Nearly 250 000 slaves in South Africa, according to Global Slavery Index

There are an estimated 248 700 modern slaves in South Africa, according to the Global Slavery Index report released on Tuesday.

Read more: ‘Almost 46-million people trapped in slavery – global index

South Africa ranks in the top 50 in the index, in the 27th spot with Trinidad and Tobago. 

The index, compiled by Australia-based human rights group Walk Free Foundation, increased its estimate of people born into servitude, trafficked for sex work, or trapped in debt bondage or forced labour from 35.8-million in 2014 to 45.8-million this year. The foundation examined practices such as forced labour, human trafficking, debt bondage, child exploitation and forced marriage.

The research in South Africa was conducted in 2015 using a random, nationally representative sample. It sought to identify instances of both forced marriage and forced labour within the general population, among others. 


Sexual exploitation
About 103 461 victims of modern slavery in South Africa identified in the survey have been or are currently subjected to commercial sexual exploitation.

Although buying sex is illegal, the sex industry thrives on the street, in brothels and private homes.

South African women, together with women from neighbouring states, and Thai, Chinese, Russian and Brazilian women, were identified as likely victims of commercial sexual exploitation in South Africa.

South African women were also being trafficked abroad, predominantly to Europe.

Throughout 2015, the Hawks continued to identify Nigerian sex trafficking syndicates operating between the North West, Gauteng, and KwaZulu-Natal, according to the index.

The index further revealed that at least 10 631 women in South Africa were victims of forced marriage.

“Although Unicef data from 2015 reveals that South Africa has one of the lowest rates of child marriage in Sub-Saharan Africa, the persistence of some traditional practices have been noted by academics as fuelling early and forced marriages.”

Forced labour
More than 10 000 workers were subjected to forced labour in South Africa. Both women and children were employed as domestic workers, the index found.

“The legacy of apartheid, leaving many African and coloured women without education, has created a labour pool of unskilled workers who are funneled into low-paying domestic work. Economic necessity is the key driver of women accepting work in the domestic service sector,” the index stated.

Domestic workers in South Africa reported that some employers withhold wages, had unpaid overtime and even physical, sexual and psychological abuse.

While the Basic Conditions of Employment Act set the minimum age for employment at 15, young children were found to be working in agriculture, food services and street vending and were being forced to beg.

“Children in South Africa are trafficked from rural to urban areas, including to Bloemfontein, Cape Town, Durban, and Johannesburg,” the index said.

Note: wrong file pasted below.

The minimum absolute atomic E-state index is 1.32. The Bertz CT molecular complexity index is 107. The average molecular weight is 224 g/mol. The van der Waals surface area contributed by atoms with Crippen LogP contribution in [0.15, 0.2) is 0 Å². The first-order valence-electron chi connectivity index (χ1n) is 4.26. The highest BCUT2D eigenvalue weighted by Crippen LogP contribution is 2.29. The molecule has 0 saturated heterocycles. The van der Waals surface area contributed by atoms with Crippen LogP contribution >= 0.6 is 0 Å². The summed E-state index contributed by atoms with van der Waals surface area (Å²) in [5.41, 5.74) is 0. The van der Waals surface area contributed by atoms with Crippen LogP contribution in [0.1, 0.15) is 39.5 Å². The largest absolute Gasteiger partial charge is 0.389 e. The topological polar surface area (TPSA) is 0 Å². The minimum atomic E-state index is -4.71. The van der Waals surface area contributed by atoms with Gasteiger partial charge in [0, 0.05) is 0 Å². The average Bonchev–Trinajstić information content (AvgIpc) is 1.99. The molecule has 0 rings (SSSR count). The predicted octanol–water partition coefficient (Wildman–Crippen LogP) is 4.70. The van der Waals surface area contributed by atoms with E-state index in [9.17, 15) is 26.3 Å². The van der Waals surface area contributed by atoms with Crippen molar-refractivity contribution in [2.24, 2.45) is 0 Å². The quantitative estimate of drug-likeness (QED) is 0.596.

Slavery globally There were an estimated 45.8 million people living in slavery globally. More than half of them, 58%, were in China, India, Pakistan, Bangladesh, and Uzbekistan.

Incidences of slavery were found in all 161 countries in the index. India had an estimated 18.4 million slaves among its population of 1.3 billion.

North Korea ranked highest on the scale, with one in every 20 people – or 4.4% of its 25-million population – in slavery.

The governments of North Korea, Iran, Eritrea, Equatorial Guinea and Hong Kong were doing the least to combat slavery.

The Netherlands, the United States, Britain, Sweden and Australia were the most proactive in combating it. – News24

Subscribe to the M&G

These are unprecedented times, and the role of media to tell and record the story of South Africa as it develops is more important than ever.

The Mail & Guardian is a proud news publisher with roots stretching back 35 years, and we’ve survived right from day one thanks to the support of readers who value fiercely independent journalism that is beholden to no-one. To help us continue for another 35 future years with the same proud values, please consider taking out a subscription.

Related stories

Advertising

Subscribers only

Q&A Sessions: George Euvrard, the brains behind our cryptic crossword

George Euvrard spoke to Athandiwe Saba about his passion for education, clues on how to solve his crosswords and the importance of celebrating South Africa.

Poachers in prisons tell their stories

Interviews with offenders provide insight into the structure of illegal wildlife trade networks

More top stories

No one should be as rich as Elon Musk

The reactions to Elon Musk’s billionaire status are evidence that far too many South Africans have not fully grasped the destructive consequences of inequality. Entrepreneur...

Department of basic education edges closer to releasing matric results

The basic education department has said that it is almost done with the marking process and that the capturing of marks is in progress.

The rare fairytale of Percy Tau

Through much hard work and a bit of good fortune, the South African attacker has converted a potential horror story into magic

Somali troops may have been drawn into Ethiopia’s civil war

The Mail & Guardian spoke to Somalis about their relatives who disappeared after signing up for military training and fear they may have been killed
Advertising

press releases

Loading latest Press Releases…